The Malaysian charges against the social activists reflect a similar method, though it remains unclear why the social activists should have been targeted. Almost everyone acknowledges that they had not contributed to communal tensions, but rather, had actually worked against them by trying to encourage community and solidarity across ethnic lines on social issues. Yet ethnic polarization has largely frustrated these efforts; except for some pockets of localized popular support and some limited influence on public opinion, they remain marginal to the mainstream of Malaysian politics. They are generally middle class, English-educated and left of center on the Malaysian political spectrum, and even the Malaysian police authorities would acknowledge that none had connections with the communist-led underground. Some would argue that it is precisely their noncommunal and nonpartisan advocacy of popular issues that undermines the legitimacy of the existing body politic. It is well known that Mahathir dislikes them - especially the larger, more vocal nongovernmental organizations (NGOs) - and may consider them, especially the environmentalists, to be antidevelopmental. But it is more likely that he considers them more an irritation than a real threat to national security. In fact, most of his public attacks on NGOs have been directed at the bigger NGOs with a higher public profile, rather than those currently affected by the detentions.

Hence, the circumstantial evidence suggests that the social activists were targeted by the police. But why? Many of the social activists still detained were actively involved in opposing the Singapore repression of May-June 1987. More importantly, almost all have the international contacts portrayed by the Singapore authorities as part of an international communist conspiracy. (To locate Singapore on the international political spectrum, it is enough to note that Singapore is the only Third World nation to follow Reagan's US and Thatcher's Britain out of UNESCO.) But why should the Singapore authorities want them arrested? Probably to give greater credibility to their own badly discredited conspiracy story, working on the perverse logic that if more than one government acts on the basis of the same fiction, the fiction will become more credible. And, of course, also to punish those in Malaysia who had worked to expose the truth behind the Singapore detentions. And perhaps also to get the Malaysian government to go along with the Singapore-led right-wing shift in ASEAN, which has seen, among other things, increased repression against the left by the Aquino government, new arrests in Thailand and even a donation to the Nicaraguan contras by the world's richest man, the Sultan of Brunei.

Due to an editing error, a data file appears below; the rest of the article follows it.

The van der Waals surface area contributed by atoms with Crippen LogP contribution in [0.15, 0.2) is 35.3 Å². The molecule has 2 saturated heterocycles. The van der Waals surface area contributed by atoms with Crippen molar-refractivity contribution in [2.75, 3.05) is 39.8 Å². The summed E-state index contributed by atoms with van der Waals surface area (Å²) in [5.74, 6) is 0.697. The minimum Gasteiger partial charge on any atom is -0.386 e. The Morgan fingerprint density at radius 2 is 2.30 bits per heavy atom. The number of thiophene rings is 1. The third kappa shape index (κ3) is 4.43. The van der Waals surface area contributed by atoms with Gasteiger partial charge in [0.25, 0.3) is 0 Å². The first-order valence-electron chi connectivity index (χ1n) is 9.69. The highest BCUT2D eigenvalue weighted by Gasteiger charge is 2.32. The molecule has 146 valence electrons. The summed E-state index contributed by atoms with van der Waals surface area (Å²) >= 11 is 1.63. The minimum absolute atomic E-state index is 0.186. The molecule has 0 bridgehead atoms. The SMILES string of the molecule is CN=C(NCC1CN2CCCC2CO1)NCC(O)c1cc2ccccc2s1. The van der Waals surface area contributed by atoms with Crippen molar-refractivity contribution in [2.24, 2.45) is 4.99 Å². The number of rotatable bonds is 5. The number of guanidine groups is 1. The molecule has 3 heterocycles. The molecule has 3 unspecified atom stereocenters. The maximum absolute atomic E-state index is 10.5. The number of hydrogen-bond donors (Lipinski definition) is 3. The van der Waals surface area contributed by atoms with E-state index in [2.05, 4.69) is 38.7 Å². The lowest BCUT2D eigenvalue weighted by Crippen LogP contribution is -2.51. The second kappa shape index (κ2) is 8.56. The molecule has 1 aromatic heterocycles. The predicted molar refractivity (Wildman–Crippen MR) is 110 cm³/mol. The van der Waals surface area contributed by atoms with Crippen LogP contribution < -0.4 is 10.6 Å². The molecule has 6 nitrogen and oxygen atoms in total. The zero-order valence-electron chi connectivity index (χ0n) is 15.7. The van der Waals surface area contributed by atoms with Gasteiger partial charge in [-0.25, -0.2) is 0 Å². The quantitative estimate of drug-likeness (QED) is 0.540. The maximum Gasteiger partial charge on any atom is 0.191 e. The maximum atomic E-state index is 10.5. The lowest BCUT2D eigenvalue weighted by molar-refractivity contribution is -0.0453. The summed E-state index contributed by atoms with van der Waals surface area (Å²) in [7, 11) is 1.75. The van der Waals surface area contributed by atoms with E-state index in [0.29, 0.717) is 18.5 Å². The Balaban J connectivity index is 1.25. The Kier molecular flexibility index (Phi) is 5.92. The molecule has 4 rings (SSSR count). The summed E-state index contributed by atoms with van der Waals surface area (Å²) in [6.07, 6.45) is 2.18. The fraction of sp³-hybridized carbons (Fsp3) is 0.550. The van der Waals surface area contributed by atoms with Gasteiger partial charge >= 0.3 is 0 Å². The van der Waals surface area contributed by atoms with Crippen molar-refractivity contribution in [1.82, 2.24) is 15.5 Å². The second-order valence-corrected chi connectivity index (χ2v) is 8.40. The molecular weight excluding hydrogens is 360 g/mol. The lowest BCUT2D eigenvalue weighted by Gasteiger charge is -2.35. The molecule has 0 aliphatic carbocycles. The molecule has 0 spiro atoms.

But why should the Malaysian police authorities collude in these efforts? Again, the answer here is necessarily speculative. The significance of the historic ties between the two police units - which used to be one, not so long ago - cannot be underestimated. Nor should the influence of paranoid "national security considerations" or ideology in such circles be ignored. The Singapore police could persuade their Malaysian counterparts that these social activists threatened Malaysian national security by virtue of their alleged international communist connections, "information" that Singapore would gladly provide in the interests of bilateral "security cooperation."

On the Malaysian side too, the ISA has long been used against noncommunists as well as alleged communists, contrary to the impression created by some liberal opponents of the recent detentions. The legislation was introduced in 1960 to replace some of during the Emergency, from 1948 to 1960. Although originally introduced ostensibly to deal with communists, even during the sixties - during the tenure of the first prime minister, Tunku Abdul Rahman - it was used against noncommunist opponents of the government, including a former senior cabinet colleague, Aziz Ishak. In the sixties and seventies, thousands of people were detained without trial under the ISA, some for more than 16 years. In this regard, Mahathir's most notable achievement - until 27 October 1987 - was to reduce the number of known ISA detainees to fewer than 30.